i love my shop



Where is it? 44 Cremorne Street, Cremorne.

Describe Glasshaus Inside in a sentence. Paul Hyland: An urban, green oasis for plant lovers and partygoers. Nada Glumicic: An industrial take on the Hanging Gardens of Babylon.

What goes on there? NG: The Glasshaus engine constantly churns out exciting new plant stock, plus green designs and installati­ons for various clients. Events are also hosted in the space.

How did it all begin? PH: In 2017 I started Glasshaus nursery, which is a horticultu­ral outdoor nursery in Richmond. Noticing the demographi­c of my customers, I saw the need to service a more transient population of inner-city apartment dwellers – people who didn’t necessaril­y have a garden, but loved having plants inside. As we already worked in the events industry with green styling and floristry, it made sense to look for a space that could run as a nursery and host events, too. I walked around Richmond every night for a month, looking at spaces, whether they were for lease or not, and I came up with a list of 10 buildings. 44 Cremorne was at the top of that list.

Do you know much about the history of the building? PH: For many years it was an industrial laundry servicing the extensive rag trade in Richmond. My landlord insisted the new concrete slab we poured run backwards from where the till was to be positioned. He’s very superstiti­ous – apparently it was to make sure the money that flowed stayed in and didn’t fall back out the front door!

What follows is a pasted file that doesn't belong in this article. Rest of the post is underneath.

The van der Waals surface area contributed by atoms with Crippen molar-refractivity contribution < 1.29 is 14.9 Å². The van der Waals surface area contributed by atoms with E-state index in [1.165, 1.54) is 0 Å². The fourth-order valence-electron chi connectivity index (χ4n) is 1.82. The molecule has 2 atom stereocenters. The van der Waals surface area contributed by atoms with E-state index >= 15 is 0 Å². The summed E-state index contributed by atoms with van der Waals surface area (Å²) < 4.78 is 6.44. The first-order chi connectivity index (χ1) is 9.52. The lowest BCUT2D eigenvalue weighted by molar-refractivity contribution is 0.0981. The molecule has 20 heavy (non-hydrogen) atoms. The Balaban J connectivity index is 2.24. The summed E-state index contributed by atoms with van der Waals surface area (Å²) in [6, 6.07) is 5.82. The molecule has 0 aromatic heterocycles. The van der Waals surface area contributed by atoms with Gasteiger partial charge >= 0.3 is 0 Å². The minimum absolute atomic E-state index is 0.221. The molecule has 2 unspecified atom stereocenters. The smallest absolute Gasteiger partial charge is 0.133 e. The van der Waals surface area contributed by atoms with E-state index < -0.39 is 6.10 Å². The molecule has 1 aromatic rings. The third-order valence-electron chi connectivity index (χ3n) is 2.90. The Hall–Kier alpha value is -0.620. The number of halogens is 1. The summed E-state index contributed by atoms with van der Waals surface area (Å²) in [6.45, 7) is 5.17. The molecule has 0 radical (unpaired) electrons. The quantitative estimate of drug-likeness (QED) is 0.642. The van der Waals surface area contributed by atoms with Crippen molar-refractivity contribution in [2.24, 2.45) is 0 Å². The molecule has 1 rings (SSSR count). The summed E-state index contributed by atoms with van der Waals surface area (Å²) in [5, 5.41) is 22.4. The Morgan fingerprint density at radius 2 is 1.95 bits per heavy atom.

What’s your favourite part of the space? NG: For me, it’s the energy generated between the plants, the Glasshaus team and our clients. We’re constantly focused on making the space beautiful and purposeful – it’s really special. PH: I love the patina on the walls and the trusses that reflect building practices of the early 1900s. And the light in the space is magical, too.

Have you always been a green thumb? PH: Yes, I started growing plants for school fetes when I was in primary school. I got a job in a nursery at 13, and have worked with plants ever since. NG: Unlike Paul, my background has been unrelated to plants – I’m a mechanical engineer specialisi­ng in power generation. All that changed when I met Paul 14 years ago.

The plants all look so healthy! How much time goes into keeping them fed, watered and free from creepy-crawlies? PH: It’s a full-time job. The plants need looking at every day, even if you don’t do anything to them. The trickiest thing is watering and educating people on how to water. Everything has different requiremen­ts, and the nuances are hard to teach.

What kinds of events have you held in the space? NG: Lots of weddings, engagement­s and birthdays, plus product launches and other corporate events. Our clients are quite diverse, just like our plants and team! PH: My favourite was turning the space into Peter Rabbit-inspired tunnels for my twins’ fifth birthday. Manic!

Which plant would you suggest for a gardening newbie? PH: Monstera deliciosa – it’s forgiving, sculptural and easy to look after. I love dizygothec­a (false aralia) and rhipsalis for the same reason. NG: Zanzibar gem and devil’s ivy.

Have you noticed any new plant trends emerging recently? PH: Plants are a fashion business – it’s constantly evolving. I think water plants will become the next big thing.

How can we contact you?

 ??  ??

Newspapers in English

Newspapers from Australia